best alaska flightseeing opportunities is from talkeetna

14 Things To Know Before Visiting Alaska in 2024

Alaska is the gem of the United States and is one of the places everyone should save up for and experience. It is honestly that amazing. With stunning mountain ranges, epic glaciers, delicious food, and the ability to try new excursions not offered in the lower 48, visiting Alaska is a life-changing time.

But it’s not exactly a straightforward trip. There’s a lot to research and learn before visiting to maximize your time. Inside, you’ll read some of my tips from my two trips to the Last Frontier.

Your Trip Will Be Expensive

a near eye level view of mount denali in alaska
Photo Credit: Alec Sills-Trausch – Alaska 2024

Alaska is one of the most expensive states in the country to visit. (Hawaii is likely the other.) With a very short tourism season, businesses have to make their money in mere months. But most people realize this.

The State Is Bigger Than You Think

alaskan national parks visit alaska
Photo Credit: Alec Sills-Trausch

It’s hard to conceptualize just how big this state is. But my gosh, is it huge! It’s two and a half times the size of Texas and 20% of the lower 48. A short road trip is 4-6 hours, which for some east coasters could get you through a half dozen states. So, as you plan your trip, don’t bite off more than you can chew. Give yourself ample time to get from A to B, as you’ll likely want to pull over throughout the drive.

You Cannot Fly with Bear Spray

alaska bear watching lake clark
Photo Credit: Alec Sills-Trausch

Flying with bear spray is illegal, so when you land in Alaska, you’ll want to head to REI or another outdoor store to pick it up. And yes, if you plan to do ANY hiking in the Last Frontier, it’s crucial to have it on you. If not, you risk your life.

Hiking on the Tundra is Slow and Exhausting

denali national park camping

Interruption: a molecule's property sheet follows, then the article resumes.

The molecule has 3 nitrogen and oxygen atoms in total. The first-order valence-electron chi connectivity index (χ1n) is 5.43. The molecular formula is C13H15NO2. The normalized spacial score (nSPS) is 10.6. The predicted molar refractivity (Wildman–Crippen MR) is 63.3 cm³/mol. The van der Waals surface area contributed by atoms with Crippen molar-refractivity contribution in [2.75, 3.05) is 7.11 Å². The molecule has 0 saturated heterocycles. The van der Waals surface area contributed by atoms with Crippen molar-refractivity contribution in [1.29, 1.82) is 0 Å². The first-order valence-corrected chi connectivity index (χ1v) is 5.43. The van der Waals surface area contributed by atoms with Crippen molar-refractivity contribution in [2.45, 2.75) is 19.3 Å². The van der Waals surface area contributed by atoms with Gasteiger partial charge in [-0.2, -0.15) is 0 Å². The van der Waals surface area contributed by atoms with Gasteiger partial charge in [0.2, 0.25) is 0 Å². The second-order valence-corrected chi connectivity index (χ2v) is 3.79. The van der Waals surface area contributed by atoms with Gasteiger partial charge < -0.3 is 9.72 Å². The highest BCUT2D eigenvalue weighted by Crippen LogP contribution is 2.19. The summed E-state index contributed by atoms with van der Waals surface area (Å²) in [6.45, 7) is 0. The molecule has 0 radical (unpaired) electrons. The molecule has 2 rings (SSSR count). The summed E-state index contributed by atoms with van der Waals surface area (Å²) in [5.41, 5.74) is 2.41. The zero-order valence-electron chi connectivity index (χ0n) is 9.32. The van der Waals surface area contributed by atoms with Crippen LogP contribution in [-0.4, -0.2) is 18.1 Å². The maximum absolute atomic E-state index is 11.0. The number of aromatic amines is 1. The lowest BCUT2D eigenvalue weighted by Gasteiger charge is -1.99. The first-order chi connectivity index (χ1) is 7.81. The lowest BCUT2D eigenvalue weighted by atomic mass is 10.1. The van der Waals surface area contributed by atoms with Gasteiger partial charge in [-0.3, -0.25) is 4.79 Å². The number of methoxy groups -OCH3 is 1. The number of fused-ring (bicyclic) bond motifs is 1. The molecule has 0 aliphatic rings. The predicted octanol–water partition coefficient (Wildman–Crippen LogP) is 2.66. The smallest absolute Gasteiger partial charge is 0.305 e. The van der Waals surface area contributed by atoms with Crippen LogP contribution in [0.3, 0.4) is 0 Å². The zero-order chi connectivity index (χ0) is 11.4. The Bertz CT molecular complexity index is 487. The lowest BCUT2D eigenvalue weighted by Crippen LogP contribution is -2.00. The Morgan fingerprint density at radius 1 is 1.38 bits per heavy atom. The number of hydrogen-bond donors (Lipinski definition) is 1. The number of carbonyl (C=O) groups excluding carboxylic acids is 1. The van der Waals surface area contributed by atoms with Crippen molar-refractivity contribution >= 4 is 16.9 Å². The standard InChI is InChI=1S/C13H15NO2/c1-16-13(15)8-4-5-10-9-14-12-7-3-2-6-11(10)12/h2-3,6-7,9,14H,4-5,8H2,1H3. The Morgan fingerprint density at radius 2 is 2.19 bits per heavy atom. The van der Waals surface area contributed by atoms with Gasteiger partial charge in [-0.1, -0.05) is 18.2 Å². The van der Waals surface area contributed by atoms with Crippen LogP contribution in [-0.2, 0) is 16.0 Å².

Photo Credit: Alec Sills-Trausch

The odds are that this doesn’t apply to many people, but it’ll be slow-moving if you plan to hike on the tundra. The best comparison I can give is it is like walking on a wet, soppy sponge on top of a basketball. Due to this, your miles will take way longer than you expect. And you’ll be much more tired than when walking on dirt. If you have backpacking plans – say in Denali – plan for shorter days than you would normally, or else you’ll be exhausted or pitching a tent not where you anticipated.

Cruises Don’t Provide a True Alaska Experience

the alaskan range from a flightseeing trip in denali national park
Photo Credit: Alec Sills-Trausch

I’m sure the Alaska cruise industry will hate me for saying this, but if you want to truly experience Alaska, a cruise is not the way to do it. You need to get on land, drive, see wildlife and the mountains, and see firsthand what Alaka is truly like!

Summer Starts Memorial Day Weekend

Photo Credit: Alec Sills-Trausch

In 2021, we landed in Alaska on May 14. Many campgrounds were still closed (or snowed in), and many tours weren’t operating. Plus, the salmon hadn’t started running, which kickstarts much of Alaska’s summer. When we talked to locals, they said summer doesn’t really begin until Memorial Day. And lo and behold, two weeks later, you could tell things were ramping up.

Aurora Season is from September Through April

the best places to see the northern lights in the usa is fairbanks alaska
Photo Credit: Alec Sills-Trausch